by Prog Nick
I am not sure that the label ‘Prog’ still applies to Marillion. In fact I am not certain that any designation applies to this band of stalwarts. Veterans to a man, they know that labels (in both senses of the word) do not really matter – only the work does. Having innovated in the business of music as much as the art itself, Marillion are fully aware that they must be ‘hard on themselves’ to progress. With this, and an absolute refusal to be pigeonholed, the most resolute band in the UK are back with their 20th studio album, ‘An Hour Before It’s Dark’, to be released on March 4, 2022.
The new record is certainly an album with a theme – in fact four themes – and weighty ones they are. Truth be told, Marillion have become a lyrical platform for Steve Hogarth’s humanitarian and societal views. Now, before anyone denounces this reality, it is absolutely not a bad thing. In fact, it has become somewhat hard to imagine a 2022 iteration of Marillion that does not boldly espouse Hogarth’s opinions. The cricket bat-wielding singer is a wildly talented lyricist who is forthright in expressing his sentiments, no matter how controversial they may be. But while Marillion’s previous offering ‘F.E.A.R.’ might have proved a little heavyweight for some fans, ‘An Hour Before It’s Dark’ is more balanced, and indeed more upbeat, than its predecessor. As the press release states, the album title could refer to the last hour that a child is permitted to play outside, the fight against time in respect of climate change or the closing minutes of a person’s life. You decide. The music is at various times somber, mid-tempo or buoyant enough for any of these permutations to prevail during any particular listen. And for any band to achieve that kind of confluence is a gift.
Since Marillion are known for being so startlingly unafraid to tell it like it is, the listener should be prepared for a compelling emotional journey – one that addresses no less than the greatest problems currently facing the world. There are four suites (one for each theme), three stand-alone songs and a bonus track.
The album starts with the ‘Choir Noir’ (a remote choir based across the United Kingdom) sounding suitably monastic, before the three-part ‘Hard on Yourself’ suite kicks in. The first section has one of the catchiest ear-worm choruses of Marillion’s career. The second part ‘Lust for Luxury’ covers the curse of materialism with an interesting observation in which Hogarth quite literally sings ‘We haven’t got long to the end of the song’ while the band executes a dark musical gallop. The third part ‘You Can Learn’ closes out the suite with gentle introspection.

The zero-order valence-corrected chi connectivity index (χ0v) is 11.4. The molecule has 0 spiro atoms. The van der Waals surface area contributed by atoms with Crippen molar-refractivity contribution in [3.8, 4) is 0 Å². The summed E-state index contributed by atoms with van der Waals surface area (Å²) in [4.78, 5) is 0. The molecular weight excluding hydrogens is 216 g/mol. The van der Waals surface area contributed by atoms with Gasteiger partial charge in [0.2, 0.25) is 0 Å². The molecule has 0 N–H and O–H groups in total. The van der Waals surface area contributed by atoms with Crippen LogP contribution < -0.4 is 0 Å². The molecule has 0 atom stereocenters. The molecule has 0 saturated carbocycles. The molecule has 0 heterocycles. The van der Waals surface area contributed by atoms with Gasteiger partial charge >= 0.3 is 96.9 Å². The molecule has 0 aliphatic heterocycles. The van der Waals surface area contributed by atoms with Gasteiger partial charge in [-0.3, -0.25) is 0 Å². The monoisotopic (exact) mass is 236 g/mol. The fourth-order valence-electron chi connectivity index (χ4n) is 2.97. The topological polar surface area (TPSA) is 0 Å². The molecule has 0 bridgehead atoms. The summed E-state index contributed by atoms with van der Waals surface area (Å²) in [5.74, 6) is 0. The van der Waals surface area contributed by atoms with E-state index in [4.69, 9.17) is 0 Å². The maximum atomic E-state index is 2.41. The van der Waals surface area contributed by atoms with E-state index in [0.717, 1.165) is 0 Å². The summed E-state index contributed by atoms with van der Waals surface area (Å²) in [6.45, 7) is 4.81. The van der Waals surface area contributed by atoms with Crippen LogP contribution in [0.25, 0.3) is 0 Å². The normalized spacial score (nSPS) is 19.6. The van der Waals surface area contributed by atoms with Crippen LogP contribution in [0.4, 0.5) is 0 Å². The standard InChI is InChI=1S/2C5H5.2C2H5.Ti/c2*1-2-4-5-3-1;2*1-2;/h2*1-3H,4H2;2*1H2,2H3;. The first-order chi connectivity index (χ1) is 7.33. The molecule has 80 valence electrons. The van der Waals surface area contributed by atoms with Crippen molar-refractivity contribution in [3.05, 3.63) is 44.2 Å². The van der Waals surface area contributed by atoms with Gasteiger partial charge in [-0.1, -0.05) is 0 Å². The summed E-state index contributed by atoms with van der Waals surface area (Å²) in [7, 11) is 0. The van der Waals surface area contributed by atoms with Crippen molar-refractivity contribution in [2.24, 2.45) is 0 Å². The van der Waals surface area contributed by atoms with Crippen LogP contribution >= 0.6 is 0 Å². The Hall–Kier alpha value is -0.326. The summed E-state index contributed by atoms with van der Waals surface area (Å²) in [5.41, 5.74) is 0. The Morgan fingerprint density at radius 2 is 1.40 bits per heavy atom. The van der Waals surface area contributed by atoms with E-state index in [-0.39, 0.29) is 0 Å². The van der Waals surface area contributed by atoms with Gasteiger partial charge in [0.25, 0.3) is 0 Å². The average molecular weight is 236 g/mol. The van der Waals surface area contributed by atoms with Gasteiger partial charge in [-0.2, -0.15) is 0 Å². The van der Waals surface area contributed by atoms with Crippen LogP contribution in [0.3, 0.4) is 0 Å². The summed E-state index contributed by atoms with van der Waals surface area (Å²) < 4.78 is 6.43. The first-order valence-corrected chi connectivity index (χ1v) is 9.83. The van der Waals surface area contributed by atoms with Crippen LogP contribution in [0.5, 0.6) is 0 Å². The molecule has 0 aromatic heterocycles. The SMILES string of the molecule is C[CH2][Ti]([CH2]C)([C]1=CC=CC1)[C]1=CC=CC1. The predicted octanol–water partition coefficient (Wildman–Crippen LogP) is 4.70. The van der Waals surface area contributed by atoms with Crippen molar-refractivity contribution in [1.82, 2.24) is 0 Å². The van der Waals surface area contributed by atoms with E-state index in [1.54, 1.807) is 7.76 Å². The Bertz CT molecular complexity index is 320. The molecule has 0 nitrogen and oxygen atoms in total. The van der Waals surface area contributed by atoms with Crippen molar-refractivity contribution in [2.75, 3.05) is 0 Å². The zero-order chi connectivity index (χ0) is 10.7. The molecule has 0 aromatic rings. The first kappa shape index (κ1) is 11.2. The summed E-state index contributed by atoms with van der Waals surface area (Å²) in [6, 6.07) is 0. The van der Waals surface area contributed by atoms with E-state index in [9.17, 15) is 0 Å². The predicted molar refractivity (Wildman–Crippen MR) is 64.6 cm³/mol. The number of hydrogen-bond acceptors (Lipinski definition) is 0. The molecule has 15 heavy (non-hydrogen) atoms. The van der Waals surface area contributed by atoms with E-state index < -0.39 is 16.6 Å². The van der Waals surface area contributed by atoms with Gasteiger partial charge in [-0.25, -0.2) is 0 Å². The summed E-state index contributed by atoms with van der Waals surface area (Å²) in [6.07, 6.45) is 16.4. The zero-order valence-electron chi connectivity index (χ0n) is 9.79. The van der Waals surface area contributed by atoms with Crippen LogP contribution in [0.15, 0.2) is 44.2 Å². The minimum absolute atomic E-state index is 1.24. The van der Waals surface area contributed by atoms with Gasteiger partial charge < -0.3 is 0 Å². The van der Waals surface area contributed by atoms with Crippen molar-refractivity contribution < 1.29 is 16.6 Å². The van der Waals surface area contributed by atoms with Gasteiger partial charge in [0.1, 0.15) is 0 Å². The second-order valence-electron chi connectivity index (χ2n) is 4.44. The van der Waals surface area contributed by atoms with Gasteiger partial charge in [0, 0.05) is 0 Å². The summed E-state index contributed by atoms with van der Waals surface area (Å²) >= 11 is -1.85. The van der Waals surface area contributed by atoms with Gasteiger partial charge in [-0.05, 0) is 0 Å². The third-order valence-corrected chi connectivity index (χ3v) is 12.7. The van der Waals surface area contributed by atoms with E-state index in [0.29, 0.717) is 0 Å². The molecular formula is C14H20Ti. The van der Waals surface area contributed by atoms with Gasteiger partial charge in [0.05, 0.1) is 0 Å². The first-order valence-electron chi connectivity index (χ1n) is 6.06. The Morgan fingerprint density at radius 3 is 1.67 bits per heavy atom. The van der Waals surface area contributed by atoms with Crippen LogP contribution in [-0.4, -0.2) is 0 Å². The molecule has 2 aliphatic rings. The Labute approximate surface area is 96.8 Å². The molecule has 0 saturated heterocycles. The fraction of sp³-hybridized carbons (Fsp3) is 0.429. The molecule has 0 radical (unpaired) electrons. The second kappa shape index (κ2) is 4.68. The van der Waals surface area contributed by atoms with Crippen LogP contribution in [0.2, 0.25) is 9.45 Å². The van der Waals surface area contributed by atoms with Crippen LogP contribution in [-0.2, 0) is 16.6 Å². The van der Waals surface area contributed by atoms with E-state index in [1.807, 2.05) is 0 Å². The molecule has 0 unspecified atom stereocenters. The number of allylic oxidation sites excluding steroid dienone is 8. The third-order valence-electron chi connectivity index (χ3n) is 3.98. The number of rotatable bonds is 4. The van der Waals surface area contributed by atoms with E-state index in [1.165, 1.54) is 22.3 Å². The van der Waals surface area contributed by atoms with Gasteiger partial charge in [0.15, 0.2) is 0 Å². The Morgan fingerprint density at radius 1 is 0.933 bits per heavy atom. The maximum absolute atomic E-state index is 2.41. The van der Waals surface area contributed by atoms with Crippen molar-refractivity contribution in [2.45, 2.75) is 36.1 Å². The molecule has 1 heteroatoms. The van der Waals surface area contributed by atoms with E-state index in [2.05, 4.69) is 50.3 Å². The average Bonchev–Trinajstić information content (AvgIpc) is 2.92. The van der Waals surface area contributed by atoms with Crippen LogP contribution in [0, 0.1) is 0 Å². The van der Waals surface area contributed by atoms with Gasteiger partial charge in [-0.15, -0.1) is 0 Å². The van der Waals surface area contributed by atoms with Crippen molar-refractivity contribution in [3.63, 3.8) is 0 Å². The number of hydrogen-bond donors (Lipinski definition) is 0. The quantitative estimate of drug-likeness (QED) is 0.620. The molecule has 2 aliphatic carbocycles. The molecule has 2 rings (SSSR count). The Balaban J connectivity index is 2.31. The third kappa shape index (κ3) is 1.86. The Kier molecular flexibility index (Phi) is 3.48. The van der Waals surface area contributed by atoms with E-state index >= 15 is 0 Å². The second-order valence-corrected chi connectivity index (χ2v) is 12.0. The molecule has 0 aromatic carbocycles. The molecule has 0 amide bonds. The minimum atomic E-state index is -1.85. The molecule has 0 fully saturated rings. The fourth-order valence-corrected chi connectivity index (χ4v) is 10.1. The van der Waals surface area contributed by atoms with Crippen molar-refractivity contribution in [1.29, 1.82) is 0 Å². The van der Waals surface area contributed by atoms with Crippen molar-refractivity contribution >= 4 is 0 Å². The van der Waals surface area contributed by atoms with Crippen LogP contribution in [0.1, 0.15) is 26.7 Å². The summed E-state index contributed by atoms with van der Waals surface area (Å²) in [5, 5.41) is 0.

Some of the best moments of the album (and perhaps some of the best since ‘Hogarth’s first album with the band, ‘Season’s End’,) are to be heard in the second three-part suite entitled ‘Reprogram the Gene.’ Its first section, ‘Invincible’, is a rocker about androgyny, featuring Hogarth in particularly expressive, indeed snarling, form. The second section, ‘Trouble-Free Life’ builds nicely to ‘A Cure For Us’, a solid rocker of sheer brilliance that sports some tidy ELO-type harmonies. Harkening back to the better parts of ‘Holidays In Eden,’ this is impeccable pop about befriending the Earth – a simple but jarring message delivered directly and with brevity. You will love it.
‘Only a Kiss’ is an instrumental intro to the already-released single, ‘Murder Machines’, which has one of the strongest hooks on the album. A diatribe about a particular virus, mass extinction and climate change, the single is paradoxically upbeat, in contrast with its lyrics.
‘The Crow and the Nightingale’ is my favorite song on the album (as Rothery agreed, in a recent Prog Report Interview) A paean to one of Hogarth’s heroes, Leonard Cohen, this song will recall longer-standing fans to the gentler moments of the classic Marillion album ‘Clutching At Straws’. The Choir Noir begins and ends the song on ethereal note, book-ending an imperious guitar solo that reminds us why Rothery is second only to David Gilmour in this style of playing. One can just imagine the hordes of fans at a Marillion Weekend swaying in slow time to this moving ballad. Utterly magnificent.